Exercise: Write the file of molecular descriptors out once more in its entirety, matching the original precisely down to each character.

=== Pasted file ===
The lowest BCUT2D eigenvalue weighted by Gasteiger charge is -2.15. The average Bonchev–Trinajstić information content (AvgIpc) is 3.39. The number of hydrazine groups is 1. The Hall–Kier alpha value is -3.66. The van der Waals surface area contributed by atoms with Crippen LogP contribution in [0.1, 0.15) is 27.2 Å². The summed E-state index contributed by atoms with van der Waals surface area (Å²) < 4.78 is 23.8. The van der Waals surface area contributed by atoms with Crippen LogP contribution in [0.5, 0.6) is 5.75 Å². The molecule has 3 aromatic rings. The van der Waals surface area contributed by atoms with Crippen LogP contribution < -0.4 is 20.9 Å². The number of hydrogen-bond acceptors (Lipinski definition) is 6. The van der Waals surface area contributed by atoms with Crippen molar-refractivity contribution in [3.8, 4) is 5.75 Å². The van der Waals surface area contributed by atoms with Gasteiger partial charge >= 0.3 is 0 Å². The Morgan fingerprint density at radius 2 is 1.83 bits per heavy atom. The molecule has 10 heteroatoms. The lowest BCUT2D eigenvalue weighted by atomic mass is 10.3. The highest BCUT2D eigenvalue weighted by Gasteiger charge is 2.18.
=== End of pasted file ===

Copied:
The lowest BCUT2D eigenvalue weighted by Gasteiger charge is -2.15. The average Bonchev–Trinajstić information content (AvgIpc) is 3.39. The number of hydrazine groups is 1. The Hall–Kier alpha value is -3.66. The van der Waals surface area contributed by atoms with Crippen LogP contribution in [0.1, 0.15) is 27.2 Å². The summed E-state index contributed by atoms with van der Waals surface area (Å²) < 4.78 is 23.8. The van der Waals surface area contributed by atoms with Crippen LogP contribution in [0.5, 0.6) is 5.75 Å². The molecule has 3 aromatic rings. The van der Waals surface area contributed by atoms with Crippen LogP contribution < -0.4 is 20.9 Å². The number of hydrogen-bond acceptors (Lipinski definition) is 6. The van der Waals surface area contributed by atoms with Crippen molar-refractivity contribution in [3.8, 4) is 5.75 Å². The van der Waals surface area contributed by atoms with Gasteiger partial charge >= 0.3 is 0 Å². The Morgan fingerprint density at radius 2 is 1.83 bits per heavy atom. The molecule has 10 heteroatoms. The lowest BCUT2D eigenvalue weighted by atomic mass is 10.3. The highest BCUT2D eigenvalue weighted by Gasteiger charge is 2.18.